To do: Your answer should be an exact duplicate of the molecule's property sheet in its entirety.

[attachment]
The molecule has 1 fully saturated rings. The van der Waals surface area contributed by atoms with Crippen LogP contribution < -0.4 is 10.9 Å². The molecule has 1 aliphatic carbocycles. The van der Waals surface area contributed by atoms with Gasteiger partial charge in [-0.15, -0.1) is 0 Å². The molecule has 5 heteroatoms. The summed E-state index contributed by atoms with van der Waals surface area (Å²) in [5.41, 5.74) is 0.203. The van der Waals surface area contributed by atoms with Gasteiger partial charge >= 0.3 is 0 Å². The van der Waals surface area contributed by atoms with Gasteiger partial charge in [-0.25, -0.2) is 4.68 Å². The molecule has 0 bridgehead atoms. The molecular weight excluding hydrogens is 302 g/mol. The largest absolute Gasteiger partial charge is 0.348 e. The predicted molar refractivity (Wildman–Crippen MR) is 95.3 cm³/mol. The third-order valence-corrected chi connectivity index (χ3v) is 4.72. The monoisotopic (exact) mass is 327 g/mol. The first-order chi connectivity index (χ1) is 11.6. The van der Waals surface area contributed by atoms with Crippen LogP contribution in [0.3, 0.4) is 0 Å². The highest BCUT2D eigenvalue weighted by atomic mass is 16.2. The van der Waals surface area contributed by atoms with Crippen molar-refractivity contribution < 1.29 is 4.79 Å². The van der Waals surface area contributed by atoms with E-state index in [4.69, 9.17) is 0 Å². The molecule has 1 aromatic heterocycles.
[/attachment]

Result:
The molecule has 1 fully saturated rings. The van der Waals surface area contributed by atoms with Crippen LogP contribution < -0.4 is 10.9 Å². The molecule has 1 aliphatic carbocycles. The van der Waals surface area contributed by atoms with Gasteiger partial charge in [-0.15, -0.1) is 0 Å². The molecule has 5 heteroatoms. The summed E-state index contributed by atoms with van der Waals surface area (Å²) in [5.41, 5.74) is 0.203. The van der Waals surface area contributed by atoms with Gasteiger partial charge >= 0.3 is 0 Å². The van der Waals surface area contributed by atoms with Gasteiger partial charge in [-0.25, -0.2) is 4.68 Å². The molecule has 0 bridgehead atoms. The molecular weight excluding hydrogens is 302 g/mol. The largest absolute Gasteiger partial charge is 0.348 e. The predicted molar refractivity (Wildman–Crippen MR) is 95.3 cm³/mol. The third-order valence-corrected chi connectivity index (χ3v) is 4.72. The monoisotopic (exact) mass is 327 g/mol. The first-order chi connectivity index (χ1) is 11.6. The van der Waals surface area contributed by atoms with Crippen LogP contribution in [0.3, 0.4) is 0 Å². The highest BCUT2D eigenvalue weighted by atomic mass is 16.2. The van der Waals surface area contributed by atoms with Crippen molar-refractivity contribution < 1.29 is 4.79 Å². The van der Waals surface area contributed by atoms with E-state index in [4.69, 9.17) is 0 Å². The molecule has 1 aromatic heterocycles.